EXHUMED: Death For the Whole World To See LP/CD

posted Monday Feb 16th, 2009

Staring down the barrel…the barrel stares back.


There’s no bottom; only a hole (loose bag of unlabeled EAT ME/DRINK ME pills on a side-table - use at your own risk).

Unseen teeth smile. The barrel always wins.

As much as designated cultural affairs officers would love to vacuum-S.W.A.K. the final word on all things subaltern into one, collapsible, black leather satchel, rock just keeps on oozing into wider margins and deeper crawlspaces, dodging pesky Rolling Stone coffee table, donkey-tails as it seeps. Stewart Home, in between pouring slag over the Clash and Greil Marcus, perhaps said it best in the preface of Cranked Up Really High, that “PUNK (READ: Rock - ed.) has shifting parameters, and lacks a fixed point of origin.” Which means, simply, that there’s no real fear in the man ever busting (Y)OUR music. Surprise! Wild Watty was right all along: punk’s not dead, it’s being born in reverse. Death is life and DEATH is PUNK! And so, I guess, is Brad Pitt.

First landing on the greater scum radar-screen via a comp appearance on the No One Left To Blame compilation LP, Death was a fitting name for an African-American three-piece choosing to play high-energy Rock ‘N’ Roll amidst the wreckage of the mid-70s Detroit scene. With Iggy dying every night in the gutters of Hollywood, the MC-5 splintered, the Frost and SRC buried and even long-time Motor City mainstays like Mitch Ryder and the Woolies label-less, it was clear that raising the colors for Detroit Rock this time around was likely to draw precious few fresh recruits. Perhaps sensing this, the Hackney brothers – Bobby, Dannis and David – clung tight to the close bonds of family and a shared passion for hard rock/power trio intensity, both mainstream and underground (when asked of his early 70’s listening habits, Bobby listed Black Sabbath, Alice Cooper, The Who and the Stooges among his heroes). After their 1974 demo attracted unexpected interest from Clive Davis at Columbia - interest subsequently snuffed out by Death’s refusal to change their commercially nonviable name – the band issued two tracks of its material – “Politicians In My Eyes” b/w “Keep On Knockin” - as a single on their own Tryangle label in 1976. Which, keeping Home’s words in mind, does – if not make them some of the ‘first’ 70’s punks – certainly makes them anomalous and noteworthy. That said, anyone with half a brain can write this story’s predictable post-script…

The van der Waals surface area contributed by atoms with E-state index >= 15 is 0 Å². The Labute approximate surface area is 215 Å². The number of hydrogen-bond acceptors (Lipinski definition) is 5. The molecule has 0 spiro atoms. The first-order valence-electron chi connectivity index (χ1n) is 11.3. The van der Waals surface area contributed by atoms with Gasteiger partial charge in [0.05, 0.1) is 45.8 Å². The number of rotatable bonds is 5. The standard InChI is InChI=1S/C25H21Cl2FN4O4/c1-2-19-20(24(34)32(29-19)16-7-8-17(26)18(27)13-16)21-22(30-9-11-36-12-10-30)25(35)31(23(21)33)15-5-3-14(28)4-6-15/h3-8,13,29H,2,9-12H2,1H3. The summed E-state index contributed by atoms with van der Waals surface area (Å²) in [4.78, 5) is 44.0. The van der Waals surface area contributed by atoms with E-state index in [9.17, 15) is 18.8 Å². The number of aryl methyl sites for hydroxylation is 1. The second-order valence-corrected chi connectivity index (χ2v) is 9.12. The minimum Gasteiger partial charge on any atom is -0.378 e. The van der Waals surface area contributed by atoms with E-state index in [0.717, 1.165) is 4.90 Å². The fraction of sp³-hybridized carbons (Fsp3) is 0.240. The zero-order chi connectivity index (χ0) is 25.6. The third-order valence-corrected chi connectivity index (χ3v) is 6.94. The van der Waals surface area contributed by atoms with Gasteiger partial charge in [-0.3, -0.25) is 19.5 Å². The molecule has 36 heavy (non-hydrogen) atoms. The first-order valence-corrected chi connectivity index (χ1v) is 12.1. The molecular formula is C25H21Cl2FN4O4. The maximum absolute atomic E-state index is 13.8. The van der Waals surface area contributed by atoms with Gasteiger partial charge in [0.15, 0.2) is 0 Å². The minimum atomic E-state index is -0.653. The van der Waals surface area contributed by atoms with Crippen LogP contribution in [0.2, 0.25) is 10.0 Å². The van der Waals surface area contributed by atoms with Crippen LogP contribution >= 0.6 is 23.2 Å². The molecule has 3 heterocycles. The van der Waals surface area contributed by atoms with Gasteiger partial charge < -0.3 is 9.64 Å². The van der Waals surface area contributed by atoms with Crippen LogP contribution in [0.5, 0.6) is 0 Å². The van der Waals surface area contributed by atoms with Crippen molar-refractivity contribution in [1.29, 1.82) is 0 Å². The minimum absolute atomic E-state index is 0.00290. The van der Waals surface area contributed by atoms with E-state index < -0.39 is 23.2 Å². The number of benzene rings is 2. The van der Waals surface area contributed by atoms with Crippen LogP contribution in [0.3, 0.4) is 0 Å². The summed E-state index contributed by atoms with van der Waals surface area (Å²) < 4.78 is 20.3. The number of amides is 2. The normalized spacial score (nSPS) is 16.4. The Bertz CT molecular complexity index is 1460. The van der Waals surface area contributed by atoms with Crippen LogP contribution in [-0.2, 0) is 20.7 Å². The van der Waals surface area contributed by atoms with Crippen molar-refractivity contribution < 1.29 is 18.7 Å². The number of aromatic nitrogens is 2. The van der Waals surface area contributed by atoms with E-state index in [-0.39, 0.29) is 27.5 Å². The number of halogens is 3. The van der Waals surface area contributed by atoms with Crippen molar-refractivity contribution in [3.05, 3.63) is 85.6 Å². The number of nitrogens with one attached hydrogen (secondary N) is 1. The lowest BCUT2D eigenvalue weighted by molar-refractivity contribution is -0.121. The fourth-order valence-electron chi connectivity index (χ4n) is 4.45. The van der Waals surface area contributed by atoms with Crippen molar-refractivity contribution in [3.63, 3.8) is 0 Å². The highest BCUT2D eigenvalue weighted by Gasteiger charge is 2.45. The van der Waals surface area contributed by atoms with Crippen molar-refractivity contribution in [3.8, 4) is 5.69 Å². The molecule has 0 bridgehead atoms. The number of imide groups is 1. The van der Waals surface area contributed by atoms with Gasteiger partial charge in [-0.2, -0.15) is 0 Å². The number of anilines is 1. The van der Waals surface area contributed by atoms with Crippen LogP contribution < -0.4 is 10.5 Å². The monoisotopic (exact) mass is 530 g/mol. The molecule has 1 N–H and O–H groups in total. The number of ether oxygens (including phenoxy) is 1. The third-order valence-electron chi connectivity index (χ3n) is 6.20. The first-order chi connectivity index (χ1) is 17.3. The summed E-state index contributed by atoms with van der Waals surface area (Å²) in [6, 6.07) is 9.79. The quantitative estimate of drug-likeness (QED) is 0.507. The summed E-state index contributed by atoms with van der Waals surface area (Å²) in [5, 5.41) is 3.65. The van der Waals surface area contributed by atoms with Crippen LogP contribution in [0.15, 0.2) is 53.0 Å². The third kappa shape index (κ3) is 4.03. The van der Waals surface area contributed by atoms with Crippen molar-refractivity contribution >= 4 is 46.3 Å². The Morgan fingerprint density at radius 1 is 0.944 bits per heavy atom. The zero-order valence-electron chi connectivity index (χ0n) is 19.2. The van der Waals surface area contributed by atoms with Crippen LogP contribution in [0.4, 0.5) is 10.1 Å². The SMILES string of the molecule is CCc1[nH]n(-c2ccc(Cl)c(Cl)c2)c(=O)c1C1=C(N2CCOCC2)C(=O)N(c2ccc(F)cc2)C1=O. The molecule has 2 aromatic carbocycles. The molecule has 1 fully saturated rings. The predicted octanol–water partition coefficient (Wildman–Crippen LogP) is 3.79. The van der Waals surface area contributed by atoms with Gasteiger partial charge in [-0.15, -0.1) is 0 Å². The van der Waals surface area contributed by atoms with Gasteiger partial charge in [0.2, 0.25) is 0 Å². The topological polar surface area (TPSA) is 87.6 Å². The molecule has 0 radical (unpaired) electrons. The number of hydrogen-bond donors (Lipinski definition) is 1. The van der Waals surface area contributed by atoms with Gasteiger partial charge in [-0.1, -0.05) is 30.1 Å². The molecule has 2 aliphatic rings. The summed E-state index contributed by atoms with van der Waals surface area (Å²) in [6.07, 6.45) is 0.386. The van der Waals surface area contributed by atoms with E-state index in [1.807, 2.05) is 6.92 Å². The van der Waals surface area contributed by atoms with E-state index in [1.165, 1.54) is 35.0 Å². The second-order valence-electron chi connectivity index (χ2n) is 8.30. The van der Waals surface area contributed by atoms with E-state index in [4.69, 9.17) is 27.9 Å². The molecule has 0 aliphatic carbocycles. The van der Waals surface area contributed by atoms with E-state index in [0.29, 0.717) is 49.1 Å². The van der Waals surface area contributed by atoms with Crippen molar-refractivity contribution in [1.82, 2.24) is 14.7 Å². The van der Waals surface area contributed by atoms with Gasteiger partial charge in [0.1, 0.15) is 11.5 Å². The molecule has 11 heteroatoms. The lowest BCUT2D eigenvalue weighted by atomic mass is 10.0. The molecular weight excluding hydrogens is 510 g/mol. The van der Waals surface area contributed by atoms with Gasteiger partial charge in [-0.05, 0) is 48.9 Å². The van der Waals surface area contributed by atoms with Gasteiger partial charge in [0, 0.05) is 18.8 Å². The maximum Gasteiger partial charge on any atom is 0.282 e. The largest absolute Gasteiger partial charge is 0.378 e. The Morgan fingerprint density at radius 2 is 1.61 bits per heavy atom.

It wouldn’t mean much if the music wasn’t worth hearing; an amusing aberration, fodder for regional crust completists, nothing more. To label this collection of music as anything less than the discovery of a lost gospel, continent or city of gold would be akin to calling On The Origin Of Species a helpful travel guide. If the Drag City cover-art seems slightly amateurish, make no mistake, the title of the record is no hack hyperbole. Every bit as revelatory as Simply Saucer, Rocket from the Tombs and Cold Sun, the music Death created, containing both elements of the psychedelic Stooges and the experimental MC-5, ranks on par with the absolute best of the Rock-A-Delic stable of hard rock blowouts. While, at the same time, it presages the arrival of punk and even hardcore. For everyone still peering through the holes in the fetid, fitted-sheet of ’77 punk mystique, it is indeed a whole new world to see.